They’re structurally similar and they share a similar flaw that could have been fixed with a slightly bigger budget allowing the casting of a few more stars or familiar character actors who could have relieved the rest of the cast from having to double and even triple duty in scenes in which their characters realistically don’t belong.
In both movies, the plot doesn’t really kick in until at least halfway in. The first part of each are alternately expositional and episodic with each short episode the equivalent of an anecdote that’s part of the of the history behind the plot but doesn’t advance the plot or warrant developing into a subplot of its own.
The result in Remagen, a good movie, by the way, is the main characters undergo some jarring personality changes not entirely explained away by the characters’ being mentally and physically exhausted.
Clooney keeps his characters consistently themselves throughout The Monuments Men, but the movie’s episodic nature still results in a stuttering in the pacing.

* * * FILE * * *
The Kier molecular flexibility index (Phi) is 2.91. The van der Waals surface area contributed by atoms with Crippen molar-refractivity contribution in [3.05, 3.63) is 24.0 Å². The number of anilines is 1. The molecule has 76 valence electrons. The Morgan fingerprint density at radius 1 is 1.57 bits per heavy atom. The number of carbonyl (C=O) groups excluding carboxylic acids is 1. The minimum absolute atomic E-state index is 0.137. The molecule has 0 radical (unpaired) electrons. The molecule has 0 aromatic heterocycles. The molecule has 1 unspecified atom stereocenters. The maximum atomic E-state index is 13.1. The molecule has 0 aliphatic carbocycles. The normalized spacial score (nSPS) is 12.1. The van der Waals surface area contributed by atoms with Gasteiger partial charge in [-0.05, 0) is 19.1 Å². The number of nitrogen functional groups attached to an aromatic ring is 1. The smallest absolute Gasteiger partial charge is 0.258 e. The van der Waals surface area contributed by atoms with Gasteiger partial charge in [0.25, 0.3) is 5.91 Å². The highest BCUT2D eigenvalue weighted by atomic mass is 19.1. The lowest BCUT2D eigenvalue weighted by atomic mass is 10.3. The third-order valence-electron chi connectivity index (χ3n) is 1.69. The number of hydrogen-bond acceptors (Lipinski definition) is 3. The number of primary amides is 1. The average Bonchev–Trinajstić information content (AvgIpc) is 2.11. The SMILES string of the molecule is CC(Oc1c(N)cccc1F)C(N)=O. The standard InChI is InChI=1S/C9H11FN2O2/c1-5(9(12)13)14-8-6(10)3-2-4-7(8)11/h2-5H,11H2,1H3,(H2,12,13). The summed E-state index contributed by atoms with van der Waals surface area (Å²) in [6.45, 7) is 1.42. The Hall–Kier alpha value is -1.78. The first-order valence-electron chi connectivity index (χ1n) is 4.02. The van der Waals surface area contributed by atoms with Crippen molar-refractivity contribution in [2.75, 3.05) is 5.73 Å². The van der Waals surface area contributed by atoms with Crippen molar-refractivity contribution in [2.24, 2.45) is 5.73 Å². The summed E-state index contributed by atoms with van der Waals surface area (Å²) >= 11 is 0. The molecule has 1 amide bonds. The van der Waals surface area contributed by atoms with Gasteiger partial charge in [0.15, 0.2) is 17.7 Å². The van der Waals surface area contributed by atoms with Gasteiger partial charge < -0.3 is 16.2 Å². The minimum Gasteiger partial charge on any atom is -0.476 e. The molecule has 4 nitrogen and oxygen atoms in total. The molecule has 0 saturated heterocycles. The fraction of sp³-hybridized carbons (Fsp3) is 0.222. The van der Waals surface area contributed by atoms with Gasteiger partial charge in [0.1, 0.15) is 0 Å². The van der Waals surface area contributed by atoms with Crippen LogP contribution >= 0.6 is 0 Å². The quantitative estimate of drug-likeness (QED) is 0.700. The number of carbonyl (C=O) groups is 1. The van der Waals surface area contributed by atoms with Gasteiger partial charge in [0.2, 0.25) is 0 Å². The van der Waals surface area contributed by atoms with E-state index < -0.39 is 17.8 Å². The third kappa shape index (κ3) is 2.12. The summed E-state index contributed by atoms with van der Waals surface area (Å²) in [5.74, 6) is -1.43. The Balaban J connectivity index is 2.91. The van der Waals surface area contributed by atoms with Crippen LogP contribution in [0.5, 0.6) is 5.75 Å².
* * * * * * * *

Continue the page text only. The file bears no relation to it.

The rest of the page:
Many of the episodes are entertaining and dramatic as stand-alones---an accidental confrontation with a scared and desperate young German soldier that’s defused by cigarettes and the invocation of John Wayne, an emergency visit to a dentist that leads to the recovery of a stolen collection of post-Impressionist masterpieces, among others.
But they interrupt the flow of the main story while having no flow of their own and there’s no character development to offset the lack of narrative drive with an emotional dynamic. We already know the characters as well as we’re going to and the familiarity of the actors playing them makes them seem even more familiar. The effect is like listening to your favorite uncle telling war stories with his buddies at the bar at the VFW. They’re good stories, told well, but you feel like you’ve heard them before.